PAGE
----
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Florence Kelley Rhetorical Analysis

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Florence Kelley Rhetorical Analysis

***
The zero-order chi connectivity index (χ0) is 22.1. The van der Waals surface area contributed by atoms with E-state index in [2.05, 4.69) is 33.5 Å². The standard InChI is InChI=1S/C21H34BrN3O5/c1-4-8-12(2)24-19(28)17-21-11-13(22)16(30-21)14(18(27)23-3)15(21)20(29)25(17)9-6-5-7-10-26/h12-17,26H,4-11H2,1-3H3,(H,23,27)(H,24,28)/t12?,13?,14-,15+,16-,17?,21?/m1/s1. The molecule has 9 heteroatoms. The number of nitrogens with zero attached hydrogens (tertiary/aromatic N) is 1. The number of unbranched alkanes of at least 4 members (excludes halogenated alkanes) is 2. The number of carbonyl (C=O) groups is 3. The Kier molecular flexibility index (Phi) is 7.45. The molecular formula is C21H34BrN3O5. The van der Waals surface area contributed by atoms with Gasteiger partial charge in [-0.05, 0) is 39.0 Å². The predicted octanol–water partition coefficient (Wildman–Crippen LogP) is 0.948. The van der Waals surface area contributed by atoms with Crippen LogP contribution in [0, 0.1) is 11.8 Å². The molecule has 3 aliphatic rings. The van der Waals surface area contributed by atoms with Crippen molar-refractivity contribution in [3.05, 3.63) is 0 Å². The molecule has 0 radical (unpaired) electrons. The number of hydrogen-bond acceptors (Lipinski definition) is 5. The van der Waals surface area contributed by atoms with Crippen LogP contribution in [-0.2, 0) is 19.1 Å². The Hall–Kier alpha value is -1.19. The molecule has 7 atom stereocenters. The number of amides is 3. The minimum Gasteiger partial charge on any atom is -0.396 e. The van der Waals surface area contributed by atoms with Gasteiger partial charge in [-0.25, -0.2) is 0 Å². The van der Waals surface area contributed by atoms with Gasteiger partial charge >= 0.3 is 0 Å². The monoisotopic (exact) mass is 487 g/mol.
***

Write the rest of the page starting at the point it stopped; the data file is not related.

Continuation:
Florence Kelley Timed Write In the times of the Progressive Era (1875-1910), all people – children, women, and men – worked to get more income for their families. Hence the name “progressive,” all people were engaging in business and needed more education for recently developed ideas. Florence Kelly, who was engaged though the hardships of child labor, presented an assertive and powerful speech to the National American Woman Suffrage Association to preach her own thought and knowledge and to convey her message to “free the children from toil!” Her striking, informational, infuriating rhetorical strategies make the convention of women to ignore. Sorrowful and pitiful were words to describe how Florence Kelly felt towards the act of Child Labor in America. Children would be up during the hours of darkness – kitting stockings, stamping buckles, and weaving cotton – “earning their bread” for their families’ income, and Kelly was tired of it. Florence Kelley uses an asyndeton to exemplify the ongoing list of gender and age groups that all of their wages were the same except that the girls’ wage increased more. She says that men, women, youth, and boys “increase” in the race of “breadwinners.” To follow, she adds on another never-ending, interrupted asyndeton saying that girls are in “commerce,” in “offices,” and in “manufacturing.” In the subsequent paragraph, she uses pathos and glum diction to make the convention of women feel sympathy for the little girls working in factories. According to Kelly, “while they sleep,” several thousand girls work “all the night through” in the “deafening” noise of the spindles for goods to sell to the people. Florence Kelley wants the women in the NAWSA convention to be compassionate toward these young, suffering girls. She appeals to these women because moms don’t like to see their children suffer. After all, how would working in a factory all night sound? In her body paragraphs, she invokes informational and logical facts by

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